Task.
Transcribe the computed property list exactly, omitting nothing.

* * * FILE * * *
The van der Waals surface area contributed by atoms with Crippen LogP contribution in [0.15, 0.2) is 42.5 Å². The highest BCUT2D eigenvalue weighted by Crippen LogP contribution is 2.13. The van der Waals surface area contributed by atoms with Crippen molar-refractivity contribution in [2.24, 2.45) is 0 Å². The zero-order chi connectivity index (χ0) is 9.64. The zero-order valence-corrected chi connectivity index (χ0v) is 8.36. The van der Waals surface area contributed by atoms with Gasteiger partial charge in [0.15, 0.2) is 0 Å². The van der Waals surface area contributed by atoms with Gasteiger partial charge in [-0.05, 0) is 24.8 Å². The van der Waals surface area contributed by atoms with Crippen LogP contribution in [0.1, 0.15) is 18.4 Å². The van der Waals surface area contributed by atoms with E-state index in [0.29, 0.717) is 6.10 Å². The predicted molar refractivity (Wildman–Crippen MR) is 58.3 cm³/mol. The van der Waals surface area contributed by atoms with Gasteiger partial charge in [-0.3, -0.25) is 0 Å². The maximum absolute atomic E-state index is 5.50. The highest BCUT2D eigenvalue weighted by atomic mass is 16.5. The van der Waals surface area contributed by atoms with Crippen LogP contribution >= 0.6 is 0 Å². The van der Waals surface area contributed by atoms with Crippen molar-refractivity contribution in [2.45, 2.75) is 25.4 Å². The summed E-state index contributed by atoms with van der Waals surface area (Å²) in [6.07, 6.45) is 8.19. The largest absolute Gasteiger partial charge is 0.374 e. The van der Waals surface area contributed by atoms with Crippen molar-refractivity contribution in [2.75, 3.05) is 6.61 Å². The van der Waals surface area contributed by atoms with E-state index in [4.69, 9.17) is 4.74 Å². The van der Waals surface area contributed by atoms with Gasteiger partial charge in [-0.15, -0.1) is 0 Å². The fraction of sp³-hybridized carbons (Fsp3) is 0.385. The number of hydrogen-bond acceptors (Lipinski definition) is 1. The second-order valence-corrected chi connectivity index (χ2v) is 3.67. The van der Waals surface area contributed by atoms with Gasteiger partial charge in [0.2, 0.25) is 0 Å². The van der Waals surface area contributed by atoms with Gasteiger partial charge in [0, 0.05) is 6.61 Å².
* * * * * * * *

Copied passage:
The van der Waals surface area contributed by atoms with Crippen LogP contribution in [0.15, 0.2) is 42.5 Å². The highest BCUT2D eigenvalue weighted by Crippen LogP contribution is 2.13. The van der Waals surface area contributed by atoms with Crippen molar-refractivity contribution in [2.24, 2.45) is 0 Å². The zero-order chi connectivity index (χ0) is 9.64. The zero-order valence-corrected chi connectivity index (χ0v) is 8.36. The van der Waals surface area contributed by atoms with Gasteiger partial charge in [0.15, 0.2) is 0 Å². The van der Waals surface area contributed by atoms with Gasteiger partial charge in [-0.05, 0) is 24.8 Å². The van der Waals surface area contributed by atoms with Crippen LogP contribution in [0.1, 0.15) is 18.4 Å². The van der Waals surface area contributed by atoms with E-state index in [0.29, 0.717) is 6.10 Å². The predicted molar refractivity (Wildman–Crippen MR) is 58.3 cm³/mol. The van der Waals surface area contributed by atoms with Gasteiger partial charge in [-0.3, -0.25) is 0 Å². The maximum absolute atomic E-state index is 5.50. The highest BCUT2D eigenvalue weighted by atomic mass is 16.5. The van der Waals surface area contributed by atoms with Crippen LogP contribution >= 0.6 is 0 Å². The van der Waals surface area contributed by atoms with Crippen molar-refractivity contribution in [2.45, 2.75) is 25.4 Å². The summed E-state index contributed by atoms with van der Waals surface area (Å²) in [6.07, 6.45) is 8.19. The largest absolute Gasteiger partial charge is 0.374 e. The van der Waals surface area contributed by atoms with Crippen molar-refractivity contribution in [2.75, 3.05) is 6.61 Å². The van der Waals surface area contributed by atoms with E-state index in [4.69, 9.17) is 4.74 Å². The van der Waals surface area contributed by atoms with Gasteiger partial charge in [-0.15, -0.1) is 0 Å². The fraction of sp³-hybridized carbons (Fsp3) is 0.385. The number of hydrogen-bond acceptors (Lipinski definition) is 1. The second-order valence-corrected chi connectivity index (χ2v) is 3.67. The van der Waals surface area contributed by atoms with Gasteiger partial charge in [0.2, 0.25) is 0 Å². The van der Waals surface area contributed by atoms with Gasteiger partial charge in [0, 0.05) is 6.61 Å².